A former carer diagnosed with advanced cancer while on holiday in Thailand is fighting to survive long enough to fly home and see his sons.
Andy Tracey, 59, was in Chiang Mai last March, where he still is receiving treatment, when doctors discovered he had stage four pancreatic cancer with a life expectancy of three to five months.
Grace O’Neill, a social worker and friend from Wimbledon, started a GoFundMe page to help pay for a potentially life-extending drug currently unavailable on the NHS to him.
She said: “It was so out of the blue that it just shocked everyone.
“But he’s very positive, very motivated and determined and is one of those single-minded people.
“Plus, he’s more than doubled his life expectancy.”
Andy, a full-time carer for his parents until they passed away in 2019, researched everything he could to improve the length of his survival.
He found Lynparza, a treatment that is provided on the NHS for ovarian cancer, but not for pancreatic.
This targeted therapy drug could extend life more than chemotherapy alone for people with both pancreatic cancer and a BRCA gene mutation, which he also has.
One year’s supply costs around £88,000.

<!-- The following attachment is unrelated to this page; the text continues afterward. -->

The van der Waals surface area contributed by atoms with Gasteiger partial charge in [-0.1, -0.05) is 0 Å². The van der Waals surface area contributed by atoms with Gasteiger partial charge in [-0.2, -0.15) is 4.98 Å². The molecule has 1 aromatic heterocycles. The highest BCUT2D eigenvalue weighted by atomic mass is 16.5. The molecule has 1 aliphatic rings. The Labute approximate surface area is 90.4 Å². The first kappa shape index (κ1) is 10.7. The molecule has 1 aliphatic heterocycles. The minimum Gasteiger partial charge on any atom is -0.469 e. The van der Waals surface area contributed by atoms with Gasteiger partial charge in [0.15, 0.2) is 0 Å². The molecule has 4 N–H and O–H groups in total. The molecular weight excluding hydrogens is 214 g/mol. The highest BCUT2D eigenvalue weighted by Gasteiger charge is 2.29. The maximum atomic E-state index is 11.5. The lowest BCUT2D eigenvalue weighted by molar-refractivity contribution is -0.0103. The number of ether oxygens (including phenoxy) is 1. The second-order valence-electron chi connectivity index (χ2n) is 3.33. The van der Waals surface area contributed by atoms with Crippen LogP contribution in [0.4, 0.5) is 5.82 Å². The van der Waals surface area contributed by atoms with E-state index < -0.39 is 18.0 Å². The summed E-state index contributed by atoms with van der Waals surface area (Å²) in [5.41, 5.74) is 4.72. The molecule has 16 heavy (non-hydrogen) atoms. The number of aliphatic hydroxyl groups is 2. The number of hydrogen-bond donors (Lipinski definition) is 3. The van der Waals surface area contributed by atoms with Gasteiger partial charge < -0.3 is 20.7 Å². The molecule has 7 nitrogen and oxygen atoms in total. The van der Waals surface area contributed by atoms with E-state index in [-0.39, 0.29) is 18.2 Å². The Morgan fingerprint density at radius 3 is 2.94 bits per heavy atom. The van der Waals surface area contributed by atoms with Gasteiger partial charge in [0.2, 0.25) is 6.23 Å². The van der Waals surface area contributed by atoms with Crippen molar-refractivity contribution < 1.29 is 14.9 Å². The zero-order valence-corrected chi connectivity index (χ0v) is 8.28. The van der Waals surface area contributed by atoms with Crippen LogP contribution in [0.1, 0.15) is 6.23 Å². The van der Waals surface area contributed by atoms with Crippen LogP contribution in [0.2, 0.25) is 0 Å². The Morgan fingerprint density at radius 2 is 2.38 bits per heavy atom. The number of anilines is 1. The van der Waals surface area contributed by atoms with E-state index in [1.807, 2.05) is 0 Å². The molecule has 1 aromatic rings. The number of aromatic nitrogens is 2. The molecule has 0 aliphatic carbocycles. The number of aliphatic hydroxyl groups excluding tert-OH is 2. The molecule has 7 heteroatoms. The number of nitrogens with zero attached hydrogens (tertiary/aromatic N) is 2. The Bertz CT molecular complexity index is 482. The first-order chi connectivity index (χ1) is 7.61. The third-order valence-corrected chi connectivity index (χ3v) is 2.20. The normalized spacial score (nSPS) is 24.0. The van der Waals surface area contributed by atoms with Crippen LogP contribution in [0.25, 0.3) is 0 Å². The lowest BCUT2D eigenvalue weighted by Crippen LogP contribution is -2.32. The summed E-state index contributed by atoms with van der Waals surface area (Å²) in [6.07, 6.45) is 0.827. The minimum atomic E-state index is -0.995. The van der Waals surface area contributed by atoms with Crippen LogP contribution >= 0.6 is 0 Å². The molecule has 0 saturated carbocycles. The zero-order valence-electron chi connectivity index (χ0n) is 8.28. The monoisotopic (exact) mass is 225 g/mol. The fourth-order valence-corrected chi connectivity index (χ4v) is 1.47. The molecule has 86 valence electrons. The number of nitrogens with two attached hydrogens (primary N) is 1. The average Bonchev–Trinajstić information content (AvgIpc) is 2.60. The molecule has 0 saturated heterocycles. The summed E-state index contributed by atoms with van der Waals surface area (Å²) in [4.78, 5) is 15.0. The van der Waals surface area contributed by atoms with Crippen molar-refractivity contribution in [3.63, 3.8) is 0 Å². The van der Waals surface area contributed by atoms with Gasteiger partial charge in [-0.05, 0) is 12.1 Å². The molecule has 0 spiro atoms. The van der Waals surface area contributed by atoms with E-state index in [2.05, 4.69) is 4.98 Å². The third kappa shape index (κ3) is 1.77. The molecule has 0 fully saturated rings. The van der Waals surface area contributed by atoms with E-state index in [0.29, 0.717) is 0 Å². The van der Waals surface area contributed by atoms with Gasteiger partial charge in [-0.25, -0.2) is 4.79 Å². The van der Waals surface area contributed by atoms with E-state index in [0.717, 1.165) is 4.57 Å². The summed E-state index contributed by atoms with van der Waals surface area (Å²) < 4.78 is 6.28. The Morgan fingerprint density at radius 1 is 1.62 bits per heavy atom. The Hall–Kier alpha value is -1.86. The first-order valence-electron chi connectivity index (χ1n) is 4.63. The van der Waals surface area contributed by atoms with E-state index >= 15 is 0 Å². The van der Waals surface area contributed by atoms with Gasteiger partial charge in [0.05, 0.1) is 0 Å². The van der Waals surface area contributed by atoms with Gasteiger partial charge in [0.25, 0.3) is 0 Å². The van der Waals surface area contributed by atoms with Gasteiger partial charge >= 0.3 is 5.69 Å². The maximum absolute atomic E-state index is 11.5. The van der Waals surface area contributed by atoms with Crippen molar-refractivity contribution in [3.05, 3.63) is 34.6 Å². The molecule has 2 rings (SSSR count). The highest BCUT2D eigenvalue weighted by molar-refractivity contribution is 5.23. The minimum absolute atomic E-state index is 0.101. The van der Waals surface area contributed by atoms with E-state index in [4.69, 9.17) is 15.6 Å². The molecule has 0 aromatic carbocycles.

Andy was offered palliative care for his cancer by oncologists back in the UK, which Grace said scared him, so instead he remained in Thailand having chemotherapy paid for by his holiday insurance.
More than £6,000 has been raised at the time of writing and Andy explained: “It helps so much and not just for the money raised, which is needed.
“But more importantly the love and care shown for me lifts me mentally in the darkest moments and enables me to fight harder as I feel people are behind me and won’t let me down.”
Grace admitted: “If I’m honest, the problem with these cancer funding pages is that until cancer hits you or someone close to you, you become numb to these awful stories.
“We’re fundraising in a slightly English, reticent way as Andy and I are so used to helping and supporting others that actually asking for help and support isn’t something that comes easily to us.”
There is no cure for Andy’s particular cancer, which has spread to other parts of his organs, and the COVID-19 pandemic is making travelling difficult at the moment.
But Andy, who grew up around south west London, hopes to survive long enough to go home to the UK and spend time with his two sons, 21 and 23, who are both at university.
He said: “I miss my sons more than breath itself, my friends too.
“I speak to them two or three times a week and I wanted to come home in March, but I had no choice but to stay here.”
Nearly half of all pancreatic cancer patients are likely to be diagnosed only once the disease has spread to other parts of the body, according to research in 2019 by UK charity Pancreatic Cancer Facts.
The charity also found that pancreatic cancer receives under 3% of cancer research funding.
Donations to the fundraiser can be made here.